Dundalk councillor calls the Land Development Agency Bill a direct attack on Local Government Democracy

Michelle O'Keeffe

Reporter:

Michelle O'Keeffe

Email:

michelle.okeeffe@dundalkdemocrat.ie

Dundalk councillor calls The Land Development Agency Bill a direct attack on Local Government Democracy

Councillor Emma Coffey  has called the Land Development Agency Bill a direct attack on Local Government Democracy.

Cllr Coffey at the Louth County Council meeting held last week raised her grave concerns about Section 49 and 56 of the Land Development Agency Bill, which with the stroke of a pen removes the County Councillor’s democratic powers and imposes an unprecedented obligation on a democratically elected individual Local Authority Member to co-operate with this new body.


Speaking about these issues in the Chamber Councillor Coffey stated: “There has never been any legislation which obliges an individual Councillor to co-operate with a body outside of her or his local authority.

"Furthermore I am sure that the democratically elected members of the Oireachtas, whether TDs or Senators, would not accept such an obligation being placed on them and therefore neither should Councillors”.


Cllr. Coffey also highlighted further issues in relation to Section 56 of this Bill, in particular the fact that “as Councillors we are directly elected by the people and therefore have a democratic mandate to ensure that the Local Authority will get the best value and/or that the sale or transfer of such lands is in the best interest of the citizens of our County”.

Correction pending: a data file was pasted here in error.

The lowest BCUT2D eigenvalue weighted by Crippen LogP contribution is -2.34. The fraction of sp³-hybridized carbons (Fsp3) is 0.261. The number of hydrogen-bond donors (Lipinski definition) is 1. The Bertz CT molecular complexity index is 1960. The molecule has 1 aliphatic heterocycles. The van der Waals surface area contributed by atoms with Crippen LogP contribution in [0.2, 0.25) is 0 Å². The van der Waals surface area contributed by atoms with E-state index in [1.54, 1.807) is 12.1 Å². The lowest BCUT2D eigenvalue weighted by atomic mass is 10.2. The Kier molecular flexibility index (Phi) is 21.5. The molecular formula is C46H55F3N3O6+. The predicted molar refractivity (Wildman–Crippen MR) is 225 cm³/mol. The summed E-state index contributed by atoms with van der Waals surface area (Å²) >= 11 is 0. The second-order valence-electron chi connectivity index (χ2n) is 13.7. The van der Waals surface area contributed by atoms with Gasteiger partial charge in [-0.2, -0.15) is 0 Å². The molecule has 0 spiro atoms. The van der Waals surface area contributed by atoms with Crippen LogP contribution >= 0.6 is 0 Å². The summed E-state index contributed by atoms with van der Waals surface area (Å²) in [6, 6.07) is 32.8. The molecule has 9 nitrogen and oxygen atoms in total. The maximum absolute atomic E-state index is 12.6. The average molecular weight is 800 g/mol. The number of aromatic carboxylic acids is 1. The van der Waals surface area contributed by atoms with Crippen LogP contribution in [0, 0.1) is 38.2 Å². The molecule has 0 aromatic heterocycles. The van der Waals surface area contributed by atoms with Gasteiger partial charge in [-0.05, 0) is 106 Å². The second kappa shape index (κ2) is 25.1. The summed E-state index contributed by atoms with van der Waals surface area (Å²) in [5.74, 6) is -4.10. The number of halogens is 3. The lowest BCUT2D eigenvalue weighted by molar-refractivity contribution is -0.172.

Cllr. Coffey on commenting on the matter after the meeting believes that Section 49 & 56 in its current draft, whether intentionally or not, is in direct contravention of the Programme for Government, in particular the heading “Local Government” where it states that “The new government is committed to making Local Government stronger, more accountable and more responsive to the community it serves…we will…examine devolving more powers to Local Authorities through the legislative process to strengthen and enhance local democracy”.

"It is quite clear that should these sections remain within the bill that this will be a removal of Councillors’ democratic powers and in fact is a direct attack on Local Government democracy.

"I am very surprised about the inclusion of Section 49 and 56 in the Bill.

"I wholeheartedly do not believe that it will be in the best interest of the country and as a result of these concerns I have written to all my fellow Fianna Fáil Councillors in the country to contact their constituency party colleagues in the Oireachtas reminding them, that the majority of them started their political careers in the Council Chamber and that given the very clear undertakings specified by all Government Parties in the Programme for Government published in June 2020, Sections 49 & 56 should not proceed and indeed should it pass will weaken the democratic voice of the local Councillor even further."

Cllr Coffey also urged her fellow Council members to bring this particular issue to the floor of their respective Council Chambers in order that it can be debated amongst their fellow local County Councillors and to engage with the national representative bodies of the elected members to communicate these concerns.